9 Will develop renal failure, it cannot be used to guide Histology slides from each case were circulated among five patient management; clearly, the management of patients with pathologists in batches of five, in a rolling manner, to class IV disease due to 430% glomerular crescents will ensure that no two batches were scored by the same five differ from those with class IV disease due to diffuse pathologists. A score sheet was completed by individual glomerulosclerosis. pathologists for each biopsy (Table 3) using an agreed set of As described in the accompanying paper17, we sought to instructions (Table 4). Scoring of mesangial cellularity, develop an international consensus classification of IgA together with other proliferative and sclerosing glomerular nephropathy with a strong evidence base. In this paper, we lesions, is illustrated in Figures 1 and 2.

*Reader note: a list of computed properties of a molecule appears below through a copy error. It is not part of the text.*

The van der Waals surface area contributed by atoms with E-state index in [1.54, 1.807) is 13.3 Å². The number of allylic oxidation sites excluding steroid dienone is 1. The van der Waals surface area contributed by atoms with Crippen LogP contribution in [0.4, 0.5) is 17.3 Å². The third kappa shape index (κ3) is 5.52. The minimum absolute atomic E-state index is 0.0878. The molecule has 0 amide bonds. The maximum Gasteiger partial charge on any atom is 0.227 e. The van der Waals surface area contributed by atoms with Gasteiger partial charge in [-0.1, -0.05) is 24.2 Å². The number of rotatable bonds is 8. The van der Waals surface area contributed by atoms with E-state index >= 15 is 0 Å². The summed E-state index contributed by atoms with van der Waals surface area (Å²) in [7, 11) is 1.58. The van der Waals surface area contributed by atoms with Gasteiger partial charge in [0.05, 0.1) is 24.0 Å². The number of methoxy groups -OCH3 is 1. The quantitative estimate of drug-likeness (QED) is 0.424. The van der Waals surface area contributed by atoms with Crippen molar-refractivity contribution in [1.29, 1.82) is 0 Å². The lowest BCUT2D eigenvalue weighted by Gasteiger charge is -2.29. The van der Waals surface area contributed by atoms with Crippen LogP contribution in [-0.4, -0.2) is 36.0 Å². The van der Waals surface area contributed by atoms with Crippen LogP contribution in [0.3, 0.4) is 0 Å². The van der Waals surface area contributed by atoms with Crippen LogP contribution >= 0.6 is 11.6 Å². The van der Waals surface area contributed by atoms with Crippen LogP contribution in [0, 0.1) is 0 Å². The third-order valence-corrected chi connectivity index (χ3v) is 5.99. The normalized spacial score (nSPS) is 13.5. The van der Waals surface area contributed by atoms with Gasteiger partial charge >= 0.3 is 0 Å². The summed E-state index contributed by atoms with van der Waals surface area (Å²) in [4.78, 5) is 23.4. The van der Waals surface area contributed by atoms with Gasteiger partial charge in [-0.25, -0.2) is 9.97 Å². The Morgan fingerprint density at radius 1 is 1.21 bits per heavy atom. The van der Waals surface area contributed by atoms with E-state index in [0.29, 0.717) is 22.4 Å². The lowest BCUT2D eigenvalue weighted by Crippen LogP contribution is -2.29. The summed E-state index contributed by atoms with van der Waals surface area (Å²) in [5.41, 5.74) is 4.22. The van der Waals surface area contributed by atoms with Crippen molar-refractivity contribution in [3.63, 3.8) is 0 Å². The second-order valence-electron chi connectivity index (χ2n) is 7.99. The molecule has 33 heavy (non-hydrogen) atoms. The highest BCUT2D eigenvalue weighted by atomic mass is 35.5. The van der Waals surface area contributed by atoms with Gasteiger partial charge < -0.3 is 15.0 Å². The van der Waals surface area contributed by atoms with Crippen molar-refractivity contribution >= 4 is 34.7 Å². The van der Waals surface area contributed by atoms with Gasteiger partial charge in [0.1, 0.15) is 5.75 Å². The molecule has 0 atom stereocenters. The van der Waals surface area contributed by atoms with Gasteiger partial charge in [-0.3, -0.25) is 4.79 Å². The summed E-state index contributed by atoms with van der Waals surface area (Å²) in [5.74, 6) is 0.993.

10 Completed score describe in detail the process by which histological data were sheets were collected centrally by one of the pathologists collected and reviewed, and present the evidence used for (ISDR) and used to compile the extended pathological data selecting those pathological lesions that were included set (Table 5). Completed score sheets were received from five in the final schema (the Oxford classification ' of IgA pathologists for 47% of the cases, from four pathologists nephropathy ). The overall philosophy was to collect a highly for 36% of the cases, and from three pathologists for 17% of detailed initial pathological data set and to simplify this the cases. into a working schema. We recognize that a successful'. classification must have clear definitions, be simple to use in Extended pathology data set routine clinical practice, be reproducible, and have a value For most histological variables, the median score was taken independent of the clinical parameters at the time of biopsy.